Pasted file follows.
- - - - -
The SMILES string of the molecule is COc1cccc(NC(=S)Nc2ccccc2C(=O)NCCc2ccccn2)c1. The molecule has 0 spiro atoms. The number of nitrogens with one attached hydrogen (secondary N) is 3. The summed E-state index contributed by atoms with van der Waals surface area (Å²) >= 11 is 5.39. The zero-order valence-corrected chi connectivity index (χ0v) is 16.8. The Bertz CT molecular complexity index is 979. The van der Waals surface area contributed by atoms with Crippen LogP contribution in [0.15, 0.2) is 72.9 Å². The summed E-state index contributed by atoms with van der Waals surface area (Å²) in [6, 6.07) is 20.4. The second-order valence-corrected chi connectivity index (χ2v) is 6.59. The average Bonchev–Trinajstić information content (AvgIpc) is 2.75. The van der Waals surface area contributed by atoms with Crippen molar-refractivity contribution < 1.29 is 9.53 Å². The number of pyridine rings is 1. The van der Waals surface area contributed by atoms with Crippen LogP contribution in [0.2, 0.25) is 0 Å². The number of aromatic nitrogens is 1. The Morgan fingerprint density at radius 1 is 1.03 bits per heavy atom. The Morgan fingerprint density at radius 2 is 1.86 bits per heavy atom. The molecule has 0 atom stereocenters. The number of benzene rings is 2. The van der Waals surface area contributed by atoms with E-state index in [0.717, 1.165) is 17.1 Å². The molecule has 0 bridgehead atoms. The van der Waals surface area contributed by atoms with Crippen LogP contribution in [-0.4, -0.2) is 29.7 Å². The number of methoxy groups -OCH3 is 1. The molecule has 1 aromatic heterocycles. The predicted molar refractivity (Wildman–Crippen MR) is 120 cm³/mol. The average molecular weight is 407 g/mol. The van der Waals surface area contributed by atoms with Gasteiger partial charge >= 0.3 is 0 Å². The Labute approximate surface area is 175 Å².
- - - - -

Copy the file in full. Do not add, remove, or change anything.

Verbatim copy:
The SMILES string of the molecule is COc1cccc(NC(=S)Nc2ccccc2C(=O)NCCc2ccccn2)c1. The molecule has 0 spiro atoms. The number of nitrogens with one attached hydrogen (secondary N) is 3. The summed E-state index contributed by atoms with van der Waals surface area (Å²) >= 11 is 5.39. The zero-order valence-corrected chi connectivity index (χ0v) is 16.8. The Bertz CT molecular complexity index is 979. The van der Waals surface area contributed by atoms with Crippen LogP contribution in [0.15, 0.2) is 72.9 Å². The summed E-state index contributed by atoms with van der Waals surface area (Å²) in [6, 6.07) is 20.4. The second-order valence-corrected chi connectivity index (χ2v) is 6.59. The average Bonchev–Trinajstić information content (AvgIpc) is 2.75. The van der Waals surface area contributed by atoms with Crippen molar-refractivity contribution < 1.29 is 9.53 Å². The number of pyridine rings is 1. The van der Waals surface area contributed by atoms with Crippen LogP contribution in [0.2, 0.25) is 0 Å². The number of aromatic nitrogens is 1. The Morgan fingerprint density at radius 1 is 1.03 bits per heavy atom. The Morgan fingerprint density at radius 2 is 1.86 bits per heavy atom. The molecule has 0 atom stereocenters. The number of benzene rings is 2. The van der Waals surface area contributed by atoms with E-state index in [0.717, 1.165) is 17.1 Å². The molecule has 0 bridgehead atoms. The van der Waals surface area contributed by atoms with Crippen LogP contribution in [-0.4, -0.2) is 29.7 Å². The number of methoxy groups -OCH3 is 1. The molecule has 1 aromatic heterocycles. The predicted molar refractivity (Wildman–Crippen MR) is 120 cm³/mol. The average molecular weight is 407 g/mol. The van der Waals surface area contributed by atoms with Gasteiger partial charge >= 0.3 is 0 Å². The Labute approximate surface area is 175 Å².